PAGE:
Fish and land animals both have clusters of genes called HoxA and HoxD and both are known to be essential in fin and limb development.

These Hox genes are sometimes referred to as “architect genes” as they are involved in making many of the physical structures animals possess.

However, when these Hox genes from fish were placed into mouse embryos, the genes that result in the arm were switched on but not the genes responsible for the hand or the digits.

This suggests that the genetic information needed to make tetrapod limbs was already present in fish before the tetrapods evolved.

“During embryogenesis it is key that developmental genes are switched on at exactly the right time and right place to ensure the development of a complete, coherent good functioning adult organism,” Dr Woltering told BBC News.

Modernised genes

“The most surprising result is we found [DNA in fish] which is almost identical to the higher order DNA structure that we found in the mouse.”

Another important conclusion of the study is that fish fins are not equivalent to the tetrapod hand and digits. Instead, the evolution of digits in land animals involved the repurposing of existing genetic infrastructure.

One of the co-authors of the study, Prof Denis Duboule, also from the University of Geneva, said: “Altogether, this suggests that our digits evolved during the fin-to-limb transition by modernisation of an already existing regulatory mechanism.”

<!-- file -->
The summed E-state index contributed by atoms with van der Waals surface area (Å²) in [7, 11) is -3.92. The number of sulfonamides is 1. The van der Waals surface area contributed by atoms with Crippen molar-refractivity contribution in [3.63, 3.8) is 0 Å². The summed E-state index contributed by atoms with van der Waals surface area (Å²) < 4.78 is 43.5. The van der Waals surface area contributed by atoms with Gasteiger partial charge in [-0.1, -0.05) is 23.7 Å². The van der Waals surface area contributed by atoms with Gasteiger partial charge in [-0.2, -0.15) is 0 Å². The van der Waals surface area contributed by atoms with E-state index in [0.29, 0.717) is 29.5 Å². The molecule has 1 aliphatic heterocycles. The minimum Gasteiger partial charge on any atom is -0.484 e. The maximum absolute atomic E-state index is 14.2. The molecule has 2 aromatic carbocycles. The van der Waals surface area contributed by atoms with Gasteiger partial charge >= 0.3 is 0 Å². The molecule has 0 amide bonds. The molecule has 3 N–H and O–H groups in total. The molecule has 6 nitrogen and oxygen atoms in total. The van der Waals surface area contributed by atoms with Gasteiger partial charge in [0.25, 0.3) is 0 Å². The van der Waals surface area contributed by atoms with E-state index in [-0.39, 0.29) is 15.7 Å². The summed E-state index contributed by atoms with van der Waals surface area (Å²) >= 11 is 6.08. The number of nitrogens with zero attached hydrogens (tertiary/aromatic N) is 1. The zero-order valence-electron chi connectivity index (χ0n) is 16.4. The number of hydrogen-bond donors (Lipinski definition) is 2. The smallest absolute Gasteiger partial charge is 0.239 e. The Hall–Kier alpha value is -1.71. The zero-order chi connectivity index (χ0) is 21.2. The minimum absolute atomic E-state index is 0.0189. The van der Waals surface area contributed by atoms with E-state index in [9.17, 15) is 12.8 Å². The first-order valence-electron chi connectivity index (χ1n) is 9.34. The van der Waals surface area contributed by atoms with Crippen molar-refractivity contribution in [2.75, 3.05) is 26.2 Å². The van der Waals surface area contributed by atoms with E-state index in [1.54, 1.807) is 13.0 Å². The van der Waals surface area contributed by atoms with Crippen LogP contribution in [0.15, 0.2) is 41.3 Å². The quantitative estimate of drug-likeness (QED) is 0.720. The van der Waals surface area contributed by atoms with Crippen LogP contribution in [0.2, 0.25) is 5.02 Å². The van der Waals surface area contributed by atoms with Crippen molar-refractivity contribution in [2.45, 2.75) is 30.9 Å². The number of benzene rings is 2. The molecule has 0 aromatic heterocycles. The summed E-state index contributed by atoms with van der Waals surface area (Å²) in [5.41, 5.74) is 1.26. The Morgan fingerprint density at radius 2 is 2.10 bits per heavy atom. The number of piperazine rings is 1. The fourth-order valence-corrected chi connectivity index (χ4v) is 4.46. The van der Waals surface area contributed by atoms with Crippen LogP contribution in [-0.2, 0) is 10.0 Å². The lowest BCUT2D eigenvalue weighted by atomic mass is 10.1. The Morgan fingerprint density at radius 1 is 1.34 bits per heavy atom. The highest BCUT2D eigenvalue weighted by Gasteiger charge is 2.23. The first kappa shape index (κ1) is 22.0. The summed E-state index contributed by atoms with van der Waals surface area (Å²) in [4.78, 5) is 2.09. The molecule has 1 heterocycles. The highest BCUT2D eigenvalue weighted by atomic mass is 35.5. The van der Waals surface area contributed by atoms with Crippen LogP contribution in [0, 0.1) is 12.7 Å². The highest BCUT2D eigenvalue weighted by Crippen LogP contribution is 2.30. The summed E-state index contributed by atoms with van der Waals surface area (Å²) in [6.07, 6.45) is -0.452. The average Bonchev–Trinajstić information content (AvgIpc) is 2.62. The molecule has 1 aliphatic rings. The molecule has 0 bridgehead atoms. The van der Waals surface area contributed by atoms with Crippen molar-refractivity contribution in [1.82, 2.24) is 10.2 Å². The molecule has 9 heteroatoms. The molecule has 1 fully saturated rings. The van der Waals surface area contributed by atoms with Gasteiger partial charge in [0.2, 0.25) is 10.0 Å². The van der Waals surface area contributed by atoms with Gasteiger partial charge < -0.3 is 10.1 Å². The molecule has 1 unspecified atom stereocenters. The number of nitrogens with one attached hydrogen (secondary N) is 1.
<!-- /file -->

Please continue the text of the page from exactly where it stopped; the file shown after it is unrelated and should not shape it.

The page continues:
Other researchers in the field say that the study contains some flaws.

Jennifer Clack, from the Cambridge University Museum of Zoology, who was not involved with the study, said using the zebrafish as a model for the experiments was a bad choice.

“We know that this animal, and by inference its relatives… lack some of the developmental stages that make digits in tetrapods,” she explained.

Prof Clack added that other finned fish such as Polydon [paddlefish] “do have that mechanism, operating in a similar way to that in tetrapods, to make a complex fin skeleton”.

This suggests, she said, that the zebrafish at some point lost the ability to make digits.

This view was echoed by Per Ahlberg from the University of Uppsala, Sweden. He said that the molecular analysis was of a very high quality but that the evolutionary conclusions were flawed.


“This entire inference is based on the assumption that the zebrafish fin skeleton is reasonably representative of the ancestral condition for tetrapods, and it just isn’t,” he explained.

“Essentially, modern-day sturgeon, gar and bowfin (living primitive ray-finned fishes) have fin skeletons that are reasonably close to the shared ancestral condition for mouse and zebrafish.”

[Source: BBC News]